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Thursday, 14 February 2019 16:18

Higher OWI penalties introduced

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Wisconsin motorists may be facing more severe penalties for drunk driving charges. Under one of these proposalsdrunk driving defense attorneys may have to now combat some of these charges as criminal offenses instead of civil violations.

Currently, first-offense drunk driving is a civil ordinance violation in Wisconsin. A bill would upgrade this to a misdemeanor that can be punished by up to 30 days imprisonment and a $500 fine. Offenders could petition a court to convert it to a civil violation after five years if the offender does not commit any new OWI violations.

Another proposal, a possible alternative to criminalizing this first offense, would require motorists who receive a citation for first-offense drunk driving to appear in person in court when they enter a plea. If they do not appear, the court would have to find them in default and impose a $300 surcharge.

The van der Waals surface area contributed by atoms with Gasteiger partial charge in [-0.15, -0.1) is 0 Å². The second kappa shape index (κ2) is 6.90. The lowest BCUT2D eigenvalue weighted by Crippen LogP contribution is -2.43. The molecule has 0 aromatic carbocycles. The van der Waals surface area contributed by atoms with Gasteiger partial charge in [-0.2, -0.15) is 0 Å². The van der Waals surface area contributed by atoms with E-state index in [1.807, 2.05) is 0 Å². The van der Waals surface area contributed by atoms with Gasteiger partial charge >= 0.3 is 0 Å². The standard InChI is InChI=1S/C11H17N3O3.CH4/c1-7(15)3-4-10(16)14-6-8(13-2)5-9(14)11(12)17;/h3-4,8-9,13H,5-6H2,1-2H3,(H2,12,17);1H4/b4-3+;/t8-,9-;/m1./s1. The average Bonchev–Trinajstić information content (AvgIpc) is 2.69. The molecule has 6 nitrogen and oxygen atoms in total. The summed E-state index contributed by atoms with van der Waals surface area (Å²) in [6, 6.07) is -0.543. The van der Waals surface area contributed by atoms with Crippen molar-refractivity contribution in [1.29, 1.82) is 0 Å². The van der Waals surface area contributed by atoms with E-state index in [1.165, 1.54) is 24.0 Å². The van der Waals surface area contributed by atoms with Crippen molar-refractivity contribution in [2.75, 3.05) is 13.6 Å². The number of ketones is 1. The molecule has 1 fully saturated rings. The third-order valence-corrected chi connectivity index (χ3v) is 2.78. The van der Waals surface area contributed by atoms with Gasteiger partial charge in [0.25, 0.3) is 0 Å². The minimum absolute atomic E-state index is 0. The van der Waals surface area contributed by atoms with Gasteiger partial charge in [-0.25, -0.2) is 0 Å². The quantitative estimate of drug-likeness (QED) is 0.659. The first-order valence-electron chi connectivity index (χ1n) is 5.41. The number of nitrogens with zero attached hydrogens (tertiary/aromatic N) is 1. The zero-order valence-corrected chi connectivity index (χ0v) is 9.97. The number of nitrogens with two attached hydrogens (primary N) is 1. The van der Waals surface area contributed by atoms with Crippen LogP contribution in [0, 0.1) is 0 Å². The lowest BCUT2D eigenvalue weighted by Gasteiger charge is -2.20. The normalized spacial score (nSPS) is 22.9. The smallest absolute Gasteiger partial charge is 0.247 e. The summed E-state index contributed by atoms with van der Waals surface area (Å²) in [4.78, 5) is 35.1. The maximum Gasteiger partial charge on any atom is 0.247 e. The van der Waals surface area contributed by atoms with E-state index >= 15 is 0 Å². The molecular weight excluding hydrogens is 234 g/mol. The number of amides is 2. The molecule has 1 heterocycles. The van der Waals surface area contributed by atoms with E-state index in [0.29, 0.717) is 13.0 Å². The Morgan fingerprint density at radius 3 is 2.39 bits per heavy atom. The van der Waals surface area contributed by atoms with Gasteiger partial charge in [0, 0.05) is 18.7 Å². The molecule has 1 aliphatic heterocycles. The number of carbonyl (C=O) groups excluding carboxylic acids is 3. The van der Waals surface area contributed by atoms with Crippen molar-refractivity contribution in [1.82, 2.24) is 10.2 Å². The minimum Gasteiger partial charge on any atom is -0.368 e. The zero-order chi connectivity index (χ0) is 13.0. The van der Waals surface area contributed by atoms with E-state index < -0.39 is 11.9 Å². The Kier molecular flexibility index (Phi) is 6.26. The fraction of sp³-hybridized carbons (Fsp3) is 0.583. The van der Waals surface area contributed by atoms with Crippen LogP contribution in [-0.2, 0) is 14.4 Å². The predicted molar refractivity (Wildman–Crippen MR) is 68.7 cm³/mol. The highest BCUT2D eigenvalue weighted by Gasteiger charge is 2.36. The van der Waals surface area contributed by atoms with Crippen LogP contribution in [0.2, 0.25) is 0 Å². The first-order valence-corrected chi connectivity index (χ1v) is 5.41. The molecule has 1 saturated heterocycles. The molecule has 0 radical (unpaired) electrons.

This may be inconvenient because there are approximately 430 municipal courts around Wisconsin and many of them only transact business for a few hours a week or month and have different schedules. Currently, these first-time offenders for this civil offense can pay their forfeiture by mail or online and do not have to appear in court unless they want to plead not guilty, negotiate a plea or set up a payment plan.

Another bill would require a mandatory prison sentence of at least five years for homicide by intoxicated use of vehicle. Judges could waive this minimum sentence if the person killed was a passenger in the drunk motorist's vehicle and they determined that a lower sentence was in the community's best interest and the public would not be harmed.

Other legislation would require an 18-month prison term for a fifth or sixth drunk driving offense. These offenses currently carry a six-month minimum prison sentence and a $600 fine.

Even existing drunk driving laws have long-term consequences, however. An attorney can help drivers that have been accused of these crimes protect their rights.

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